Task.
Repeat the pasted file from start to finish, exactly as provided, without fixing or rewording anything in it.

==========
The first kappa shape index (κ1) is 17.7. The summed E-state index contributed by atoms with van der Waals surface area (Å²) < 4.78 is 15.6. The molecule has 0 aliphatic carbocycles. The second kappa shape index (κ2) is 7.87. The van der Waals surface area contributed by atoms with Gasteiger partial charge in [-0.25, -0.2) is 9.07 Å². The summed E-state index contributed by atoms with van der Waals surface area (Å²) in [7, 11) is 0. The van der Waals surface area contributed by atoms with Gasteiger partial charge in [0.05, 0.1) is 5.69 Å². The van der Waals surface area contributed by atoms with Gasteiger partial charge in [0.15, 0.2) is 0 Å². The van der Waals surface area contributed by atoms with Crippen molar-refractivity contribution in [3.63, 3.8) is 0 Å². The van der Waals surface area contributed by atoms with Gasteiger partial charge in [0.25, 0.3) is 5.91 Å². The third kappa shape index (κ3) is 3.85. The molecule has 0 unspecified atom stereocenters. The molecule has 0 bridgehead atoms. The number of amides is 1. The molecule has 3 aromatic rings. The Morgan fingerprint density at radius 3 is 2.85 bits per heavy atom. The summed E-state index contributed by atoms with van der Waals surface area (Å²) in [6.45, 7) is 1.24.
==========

The first kappa shape index (κ1) is 17.7. The summed E-state index contributed by atoms with van der Waals surface area (Å²) < 4.78 is 15.6. The molecule has 0 aliphatic carbocycles. The second kappa shape index (κ2) is 7.87. The van der Waals surface area contributed by atoms with Gasteiger partial charge in [-0.25, -0.2) is 9.07 Å². The summed E-state index contributed by atoms with van der Waals surface area (Å²) in [7, 11) is 0. The van der Waals surface area contributed by atoms with Gasteiger partial charge in [0.05, 0.1) is 5.69 Å². The van der Waals surface area contributed by atoms with Gasteiger partial charge in [0.15, 0.2) is 0 Å². The van der Waals surface area contributed by atoms with Crippen molar-refractivity contribution in [3.63, 3.8) is 0 Å². The van der Waals surface area contributed by atoms with Gasteiger partial charge in [0.25, 0.3) is 5.91 Å². The third kappa shape index (κ3) is 3.85. The molecule has 0 unspecified atom stereocenters. The molecule has 0 bridgehead atoms. The number of amides is 1. The molecule has 3 aromatic rings. The Morgan fingerprint density at radius 3 is 2.85 bits per heavy atom. The summed E-state index contributed by atoms with van der Waals surface area (Å²) in [6.45, 7) is 1.24.